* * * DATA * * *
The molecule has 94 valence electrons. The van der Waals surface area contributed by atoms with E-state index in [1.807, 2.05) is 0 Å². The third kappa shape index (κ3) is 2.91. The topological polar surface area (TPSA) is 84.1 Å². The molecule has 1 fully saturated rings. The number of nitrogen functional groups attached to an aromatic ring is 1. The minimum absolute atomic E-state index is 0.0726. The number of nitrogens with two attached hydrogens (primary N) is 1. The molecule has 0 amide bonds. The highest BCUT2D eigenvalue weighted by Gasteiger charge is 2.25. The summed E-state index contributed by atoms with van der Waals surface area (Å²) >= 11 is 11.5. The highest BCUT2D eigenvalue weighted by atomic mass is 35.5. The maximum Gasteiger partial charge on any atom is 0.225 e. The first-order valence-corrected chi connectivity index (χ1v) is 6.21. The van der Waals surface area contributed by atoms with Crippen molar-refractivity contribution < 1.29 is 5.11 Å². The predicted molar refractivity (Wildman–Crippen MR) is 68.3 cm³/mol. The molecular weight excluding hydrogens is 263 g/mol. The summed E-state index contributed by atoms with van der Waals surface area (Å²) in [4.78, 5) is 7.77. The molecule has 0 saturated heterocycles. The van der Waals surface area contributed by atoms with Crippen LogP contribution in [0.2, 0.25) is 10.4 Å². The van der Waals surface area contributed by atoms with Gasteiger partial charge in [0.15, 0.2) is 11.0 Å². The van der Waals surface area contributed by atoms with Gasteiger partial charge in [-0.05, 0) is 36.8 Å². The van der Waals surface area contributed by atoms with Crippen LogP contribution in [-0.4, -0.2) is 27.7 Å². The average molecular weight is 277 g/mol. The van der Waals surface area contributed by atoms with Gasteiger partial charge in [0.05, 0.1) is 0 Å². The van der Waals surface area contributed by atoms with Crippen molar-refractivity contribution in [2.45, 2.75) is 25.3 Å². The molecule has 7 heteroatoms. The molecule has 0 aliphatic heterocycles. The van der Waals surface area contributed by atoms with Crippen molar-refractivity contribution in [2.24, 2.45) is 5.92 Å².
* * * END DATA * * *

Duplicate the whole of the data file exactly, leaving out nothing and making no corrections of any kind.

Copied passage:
The molecule has 94 valence electrons. The van der Waals surface area contributed by atoms with E-state index in [1.807, 2.05) is 0 Å². The third kappa shape index (κ3) is 2.91. The topological polar surface area (TPSA) is 84.1 Å². The molecule has 1 fully saturated rings. The number of nitrogen functional groups attached to an aromatic ring is 1. The minimum absolute atomic E-state index is 0.0726. The number of nitrogens with two attached hydrogens (primary N) is 1. The molecule has 0 amide bonds. The highest BCUT2D eigenvalue weighted by Gasteiger charge is 2.25. The summed E-state index contributed by atoms with van der Waals surface area (Å²) >= 11 is 11.5. The highest BCUT2D eigenvalue weighted by atomic mass is 35.5. The maximum Gasteiger partial charge on any atom is 0.225 e. The first-order valence-corrected chi connectivity index (χ1v) is 6.21. The van der Waals surface area contributed by atoms with Crippen molar-refractivity contribution < 1.29 is 5.11 Å². The predicted molar refractivity (Wildman–Crippen MR) is 68.3 cm³/mol. The molecular weight excluding hydrogens is 263 g/mol. The summed E-state index contributed by atoms with van der Waals surface area (Å²) in [4.78, 5) is 7.77. The molecule has 0 saturated heterocycles. The van der Waals surface area contributed by atoms with Crippen LogP contribution in [0.2, 0.25) is 10.4 Å². The van der Waals surface area contributed by atoms with Gasteiger partial charge in [0.15, 0.2) is 11.0 Å². The van der Waals surface area contributed by atoms with Gasteiger partial charge in [-0.05, 0) is 36.8 Å². The van der Waals surface area contributed by atoms with Crippen LogP contribution in [-0.4, -0.2) is 27.7 Å². The average molecular weight is 277 g/mol. The van der Waals surface area contributed by atoms with Gasteiger partial charge in [0.05, 0.1) is 0 Å². The van der Waals surface area contributed by atoms with Crippen molar-refractivity contribution in [2.45, 2.75) is 25.3 Å². The molecule has 7 heteroatoms. The molecule has 0 aliphatic heterocycles. The van der Waals surface area contributed by atoms with Crippen molar-refractivity contribution in [2.24, 2.45) is 5.92 Å².